What classifies an invalid solid?

Hi, I just fired up hammer this morning to find the map I had been working on previously to be swiss-cheesed. By swiss-cheesed I mean about 40% of all my solids were A) not there, or B) cut to ribbons. This was supposedly due to an ‘invalid solid’ area; that I got upon launching hammer.

Since this was extremely annoying having had spent many an hour and most of the day on this map I was wondering what classifies an invalid solid? And If there is anyway to recover solids that were deemed invalid and turn them into ‘valid’ solids. My beef is that all vertices were snapped to the grid! D:

Invalid solids can be several things.

  1. A brush that’s concave.

Concave brushes are brushes that have verticies or faces that collapse in on itself. Think of a whole pie with a slice cut out of it, and it would be concave. If you require a concave object, use more than one brush.

  1. A brush that has coplanar faces.

Coplanar faces are faces that have more than one plane on them. This is usually caused when you have a face with more than 4 verticies that was vertex manipulated improperly. This problem can be solved by cutting the face into two or more triangles.

  1. Brush sides with no surface area.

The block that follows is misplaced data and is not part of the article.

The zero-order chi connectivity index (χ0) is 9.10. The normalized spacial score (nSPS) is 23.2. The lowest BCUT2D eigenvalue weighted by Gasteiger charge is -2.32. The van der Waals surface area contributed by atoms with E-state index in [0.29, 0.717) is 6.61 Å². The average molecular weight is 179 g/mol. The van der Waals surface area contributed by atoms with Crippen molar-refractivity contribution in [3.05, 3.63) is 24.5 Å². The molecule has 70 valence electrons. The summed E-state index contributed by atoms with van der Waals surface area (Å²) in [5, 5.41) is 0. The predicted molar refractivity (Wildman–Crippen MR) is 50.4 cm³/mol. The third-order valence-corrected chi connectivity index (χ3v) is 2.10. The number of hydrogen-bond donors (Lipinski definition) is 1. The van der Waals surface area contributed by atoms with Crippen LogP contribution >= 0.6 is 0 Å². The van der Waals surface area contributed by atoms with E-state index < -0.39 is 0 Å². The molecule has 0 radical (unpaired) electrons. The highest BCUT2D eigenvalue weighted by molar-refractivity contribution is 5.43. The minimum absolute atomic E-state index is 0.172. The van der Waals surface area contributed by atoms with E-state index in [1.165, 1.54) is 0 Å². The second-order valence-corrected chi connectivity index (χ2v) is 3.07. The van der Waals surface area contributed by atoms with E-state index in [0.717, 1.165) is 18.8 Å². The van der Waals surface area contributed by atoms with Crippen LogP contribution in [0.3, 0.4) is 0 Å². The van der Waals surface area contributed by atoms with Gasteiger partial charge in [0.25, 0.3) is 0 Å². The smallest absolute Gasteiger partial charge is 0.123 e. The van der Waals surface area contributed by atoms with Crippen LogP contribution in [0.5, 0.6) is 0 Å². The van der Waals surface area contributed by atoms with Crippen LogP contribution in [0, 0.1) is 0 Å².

If you use vertex manipulation to put two or more verticies of a brush in the same physical location without merging them, it will cause the compile tools to not work or complain, and end up with erratic results in-game.

  1. A brush with too many verticies or sides.

There’s a limit to the number of sides/verticies a brush can have. If you create a brush with too many sides through use of carve or the clip tool, it can cause erratic problems. I’m not totally sure what the maximum limit is, but you’d be best staying under 64 sides for brushes.

Whatever hammer wants to be Invalid.

Non-planar faces, vertices of the same face occupying the same position, concave overall shape, face with too many vertices.

Luckily most can be easily avoided if care is taken while using vertex manipulator. And don’t forget about the split face functionality of vertex manipulation. It helps you immensely when you have a non-planar face which is being triangulated in an undesired way.

Thanks everyone for taking time to answer my question.